A national study into ice-related deaths that has made headlines this week has highlighted in measurable terms how much of a health issue the dangerous drug poses. But bad as these death figures are, there is a danger they obscure a much larger risk.
The death rate even though it has doubled to 280 in 2015 probably doesn’t reflect wider health or social costs. Interestingly, only 43 per cent of these deaths represent overdoses, which on a sheer numbers scale would not make it necessarily more alarming than similar heroin deaths.
Laid against other causes of death it pales against some of our other significant causes of premature death like alcohol, tobacco or for that matter suicide or the road toll. But a life lost is still a life wasted, so the headlines don’t speak nearly enough about the significance of this cost. Cities like Bendigo are all well aware of the crime related aspects of the drug; the seemingly endless chain of recidivists through magistrates courts, the theft and deranged behaviour which has become an easy hallmark of ice use.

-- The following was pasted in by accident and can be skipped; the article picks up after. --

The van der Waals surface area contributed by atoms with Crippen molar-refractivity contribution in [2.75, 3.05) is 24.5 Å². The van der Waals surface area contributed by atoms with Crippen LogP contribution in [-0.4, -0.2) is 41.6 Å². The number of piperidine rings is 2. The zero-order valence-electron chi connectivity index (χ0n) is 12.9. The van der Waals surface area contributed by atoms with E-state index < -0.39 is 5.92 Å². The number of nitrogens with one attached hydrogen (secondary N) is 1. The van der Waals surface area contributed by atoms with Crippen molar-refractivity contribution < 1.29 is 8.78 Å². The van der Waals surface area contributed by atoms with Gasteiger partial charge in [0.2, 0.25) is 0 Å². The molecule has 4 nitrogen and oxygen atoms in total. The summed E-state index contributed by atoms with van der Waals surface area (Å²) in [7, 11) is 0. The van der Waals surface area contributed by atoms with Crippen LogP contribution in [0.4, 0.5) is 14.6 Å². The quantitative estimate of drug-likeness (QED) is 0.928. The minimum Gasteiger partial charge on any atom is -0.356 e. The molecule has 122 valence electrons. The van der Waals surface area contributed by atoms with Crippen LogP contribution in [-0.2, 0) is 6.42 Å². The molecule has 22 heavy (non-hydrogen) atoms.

Along with the fat profits made by organised crime for its production, we begin to see the breadth of a bigger problem disproportionately concentrated in the regions. Even given its severity, it adds further evidence that it must be tackled primarily as a health issue, where police cannot arrest themselves out of the problem.
Lead report author Professor Shane Darke highlights it as a health time bomb, whose great threat is not only in these death numbers but the dangers of what is to come.
"With so much public attention focused on violence, many users may be unaware that heart disease is a major factor in methamphetamine-related death," he said.
"Without increased awareness of the connection between methamphetamine use and cardiac and/or cardiovascular disease we could expect to see a significant increase in cases of this kind in the coming years."
If most users are young males, the damage – particularly from recreational use – may not yet be apparent. If 'natural' disease, suicide and accident comprised half of all deaths recorded in the six-year study period, the worrying unanswered question is how many of these future deaths are waiting in the wings, to act as a blight to future young lives? It also shows investment in both education and rehabilitation, while they may have shown some success, must be considered only the fist step to address the problem.